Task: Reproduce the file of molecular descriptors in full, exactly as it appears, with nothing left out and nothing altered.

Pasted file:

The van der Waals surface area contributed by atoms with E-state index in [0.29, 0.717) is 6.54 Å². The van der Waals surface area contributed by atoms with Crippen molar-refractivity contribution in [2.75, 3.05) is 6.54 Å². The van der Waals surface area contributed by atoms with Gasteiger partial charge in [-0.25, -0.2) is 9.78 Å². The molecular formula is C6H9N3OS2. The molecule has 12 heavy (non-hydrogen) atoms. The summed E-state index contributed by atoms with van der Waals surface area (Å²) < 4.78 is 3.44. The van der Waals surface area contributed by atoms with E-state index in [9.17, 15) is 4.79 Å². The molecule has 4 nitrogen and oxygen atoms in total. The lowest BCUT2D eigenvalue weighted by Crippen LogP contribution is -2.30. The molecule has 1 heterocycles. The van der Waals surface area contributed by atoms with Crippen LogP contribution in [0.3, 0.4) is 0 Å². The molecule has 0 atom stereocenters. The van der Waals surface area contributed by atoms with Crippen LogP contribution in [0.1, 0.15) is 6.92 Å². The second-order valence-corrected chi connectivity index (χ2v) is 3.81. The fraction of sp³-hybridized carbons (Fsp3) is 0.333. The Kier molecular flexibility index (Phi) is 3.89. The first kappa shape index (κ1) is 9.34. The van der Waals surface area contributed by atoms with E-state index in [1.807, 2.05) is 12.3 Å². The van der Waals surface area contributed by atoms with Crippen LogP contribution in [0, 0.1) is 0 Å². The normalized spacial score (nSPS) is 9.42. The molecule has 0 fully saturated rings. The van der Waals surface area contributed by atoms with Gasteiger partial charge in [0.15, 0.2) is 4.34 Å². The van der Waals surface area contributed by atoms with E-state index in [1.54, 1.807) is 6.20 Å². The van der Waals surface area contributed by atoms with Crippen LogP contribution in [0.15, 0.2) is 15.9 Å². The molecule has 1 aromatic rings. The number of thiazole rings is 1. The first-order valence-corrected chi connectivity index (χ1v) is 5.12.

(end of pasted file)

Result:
The van der Waals surface area contributed by atoms with E-state index in [0.29, 0.717) is 6.54 Å². The van der Waals surface area contributed by atoms with Crippen molar-refractivity contribution in [2.75, 3.05) is 6.54 Å². The van der Waals surface area contributed by atoms with Gasteiger partial charge in [-0.25, -0.2) is 9.78 Å². The molecular formula is C6H9N3OS2. The molecule has 12 heavy (non-hydrogen) atoms. The summed E-state index contributed by atoms with van der Waals surface area (Å²) < 4.78 is 3.44. The van der Waals surface area contributed by atoms with E-state index in [9.17, 15) is 4.79 Å². The molecule has 4 nitrogen and oxygen atoms in total. The lowest BCUT2D eigenvalue weighted by Crippen LogP contribution is -2.30. The molecule has 1 heterocycles. The van der Waals surface area contributed by atoms with Crippen LogP contribution in [0.3, 0.4) is 0 Å². The molecule has 0 atom stereocenters. The van der Waals surface area contributed by atoms with Crippen LogP contribution in [0.1, 0.15) is 6.92 Å². The second-order valence-corrected chi connectivity index (χ2v) is 3.81. The fraction of sp³-hybridized carbons (Fsp3) is 0.333. The Kier molecular flexibility index (Phi) is 3.89. The first kappa shape index (κ1) is 9.34. The van der Waals surface area contributed by atoms with E-state index in [1.807, 2.05) is 12.3 Å². The van der Waals surface area contributed by atoms with Crippen LogP contribution in [0, 0.1) is 0 Å². The normalized spacial score (nSPS) is 9.42. The molecule has 0 fully saturated rings. The van der Waals surface area contributed by atoms with Gasteiger partial charge in [0.15, 0.2) is 4.34 Å². The van der Waals surface area contributed by atoms with E-state index in [1.54, 1.807) is 6.20 Å². The van der Waals surface area contributed by atoms with Crippen LogP contribution in [0.15, 0.2) is 15.9 Å². The molecule has 1 aromatic rings. The number of thiazole rings is 1. The first-order valence-corrected chi connectivity index (χ1v) is 5.12.